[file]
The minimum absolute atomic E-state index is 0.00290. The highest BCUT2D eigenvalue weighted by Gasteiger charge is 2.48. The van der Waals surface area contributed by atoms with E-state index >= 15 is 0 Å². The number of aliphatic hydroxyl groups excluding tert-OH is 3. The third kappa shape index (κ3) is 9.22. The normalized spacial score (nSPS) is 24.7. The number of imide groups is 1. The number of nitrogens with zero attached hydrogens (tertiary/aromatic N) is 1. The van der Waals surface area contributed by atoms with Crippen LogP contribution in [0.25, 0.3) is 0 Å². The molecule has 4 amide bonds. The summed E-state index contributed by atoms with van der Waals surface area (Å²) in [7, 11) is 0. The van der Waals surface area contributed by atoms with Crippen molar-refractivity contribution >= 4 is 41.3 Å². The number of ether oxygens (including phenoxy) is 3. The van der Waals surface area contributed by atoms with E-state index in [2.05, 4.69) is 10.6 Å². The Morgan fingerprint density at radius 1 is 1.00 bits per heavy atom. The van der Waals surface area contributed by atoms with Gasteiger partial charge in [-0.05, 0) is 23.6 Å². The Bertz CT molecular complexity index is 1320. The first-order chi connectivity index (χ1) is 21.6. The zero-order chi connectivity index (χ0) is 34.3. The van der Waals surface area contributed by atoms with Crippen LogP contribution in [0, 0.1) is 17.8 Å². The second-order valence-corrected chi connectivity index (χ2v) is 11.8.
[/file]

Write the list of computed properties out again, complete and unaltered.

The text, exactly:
The minimum absolute atomic E-state index is 0.00290. The highest BCUT2D eigenvalue weighted by Gasteiger charge is 2.48. The van der Waals surface area contributed by atoms with E-state index >= 15 is 0 Å². The number of aliphatic hydroxyl groups excluding tert-OH is 3. The third kappa shape index (κ3) is 9.22. The normalized spacial score (nSPS) is 24.7. The number of imide groups is 1. The number of nitrogens with zero attached hydrogens (tertiary/aromatic N) is 1. The van der Waals surface area contributed by atoms with Crippen LogP contribution in [0.25, 0.3) is 0 Å². The molecule has 4 amide bonds. The summed E-state index contributed by atoms with van der Waals surface area (Å²) in [7, 11) is 0. The van der Waals surface area contributed by atoms with Crippen molar-refractivity contribution >= 4 is 41.3 Å². The number of ether oxygens (including phenoxy) is 3. The van der Waals surface area contributed by atoms with E-state index in [2.05, 4.69) is 10.6 Å². The Morgan fingerprint density at radius 1 is 1.00 bits per heavy atom. The van der Waals surface area contributed by atoms with Gasteiger partial charge in [-0.05, 0) is 23.6 Å². The Bertz CT molecular complexity index is 1320. The first-order chi connectivity index (χ1) is 21.6. The zero-order chi connectivity index (χ0) is 34.3. The van der Waals surface area contributed by atoms with Crippen LogP contribution in [0, 0.1) is 17.8 Å². The second-order valence-corrected chi connectivity index (χ2v) is 11.8.